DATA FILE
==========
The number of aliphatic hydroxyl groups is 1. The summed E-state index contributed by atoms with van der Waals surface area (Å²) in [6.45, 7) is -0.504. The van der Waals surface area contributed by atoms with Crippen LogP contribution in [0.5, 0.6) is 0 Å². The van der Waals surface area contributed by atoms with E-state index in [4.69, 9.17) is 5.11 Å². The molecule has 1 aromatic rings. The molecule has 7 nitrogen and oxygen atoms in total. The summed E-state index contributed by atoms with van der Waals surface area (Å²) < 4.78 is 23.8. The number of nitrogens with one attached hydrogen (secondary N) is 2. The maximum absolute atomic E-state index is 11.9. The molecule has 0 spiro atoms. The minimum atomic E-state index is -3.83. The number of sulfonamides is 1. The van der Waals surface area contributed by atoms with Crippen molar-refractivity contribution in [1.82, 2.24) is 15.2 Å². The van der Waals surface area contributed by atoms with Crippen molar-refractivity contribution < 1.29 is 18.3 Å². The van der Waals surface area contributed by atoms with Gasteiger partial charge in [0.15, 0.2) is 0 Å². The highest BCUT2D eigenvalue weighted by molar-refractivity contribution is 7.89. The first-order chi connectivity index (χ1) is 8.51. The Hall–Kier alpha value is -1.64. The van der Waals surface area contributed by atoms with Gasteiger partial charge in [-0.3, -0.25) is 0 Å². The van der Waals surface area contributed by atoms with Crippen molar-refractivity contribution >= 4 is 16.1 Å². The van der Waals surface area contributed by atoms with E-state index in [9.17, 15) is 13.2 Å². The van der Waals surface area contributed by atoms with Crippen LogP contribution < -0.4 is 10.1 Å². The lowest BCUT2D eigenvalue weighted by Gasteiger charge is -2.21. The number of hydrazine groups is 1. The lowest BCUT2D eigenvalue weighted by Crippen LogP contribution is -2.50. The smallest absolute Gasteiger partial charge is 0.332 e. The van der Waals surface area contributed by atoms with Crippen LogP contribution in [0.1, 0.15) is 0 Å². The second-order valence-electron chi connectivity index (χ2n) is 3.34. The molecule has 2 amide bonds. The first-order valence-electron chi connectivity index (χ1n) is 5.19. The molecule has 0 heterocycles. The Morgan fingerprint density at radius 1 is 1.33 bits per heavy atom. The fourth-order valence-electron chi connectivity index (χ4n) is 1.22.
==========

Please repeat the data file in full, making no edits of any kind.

The number of aliphatic hydroxyl groups is 1. The summed E-state index contributed by atoms with van der Waals surface area (Å²) in [6.45, 7) is -0.504. The van der Waals surface area contributed by atoms with Crippen LogP contribution in [0.5, 0.6) is 0 Å². The van der Waals surface area contributed by atoms with E-state index in [4.69, 9.17) is 5.11 Å². The molecule has 1 aromatic rings. The molecule has 7 nitrogen and oxygen atoms in total. The summed E-state index contributed by atoms with van der Waals surface area (Å²) < 4.78 is 23.8. The number of nitrogens with one attached hydrogen (secondary N) is 2. The maximum absolute atomic E-state index is 11.9. The molecule has 0 spiro atoms. The minimum atomic E-state index is -3.83. The number of sulfonamides is 1. The van der Waals surface area contributed by atoms with Crippen molar-refractivity contribution in [1.82, 2.24) is 15.2 Å². The van der Waals surface area contributed by atoms with Crippen molar-refractivity contribution < 1.29 is 18.3 Å². The van der Waals surface area contributed by atoms with Gasteiger partial charge in [0.15, 0.2) is 0 Å². The highest BCUT2D eigenvalue weighted by molar-refractivity contribution is 7.89. The first-order chi connectivity index (χ1) is 8.51. The Hall–Kier alpha value is -1.64. The van der Waals surface area contributed by atoms with Gasteiger partial charge in [-0.3, -0.25) is 0 Å². The van der Waals surface area contributed by atoms with Crippen molar-refractivity contribution >= 4 is 16.1 Å². The van der Waals surface area contributed by atoms with E-state index in [9.17, 15) is 13.2 Å². The van der Waals surface area contributed by atoms with Crippen LogP contribution < -0.4 is 10.1 Å². The lowest BCUT2D eigenvalue weighted by Gasteiger charge is -2.21. The number of hydrazine groups is 1. The lowest BCUT2D eigenvalue weighted by Crippen LogP contribution is -2.50. The smallest absolute Gasteiger partial charge is 0.332 e. The van der Waals surface area contributed by atoms with Crippen LogP contribution in [0.1, 0.15) is 0 Å². The second-order valence-electron chi connectivity index (χ2n) is 3.34. The molecule has 2 amide bonds. The first-order valence-electron chi connectivity index (χ1n) is 5.19. The molecule has 0 heterocycles. The Morgan fingerprint density at radius 1 is 1.33 bits per heavy atom. The fourth-order valence-electron chi connectivity index (χ4n) is 1.22.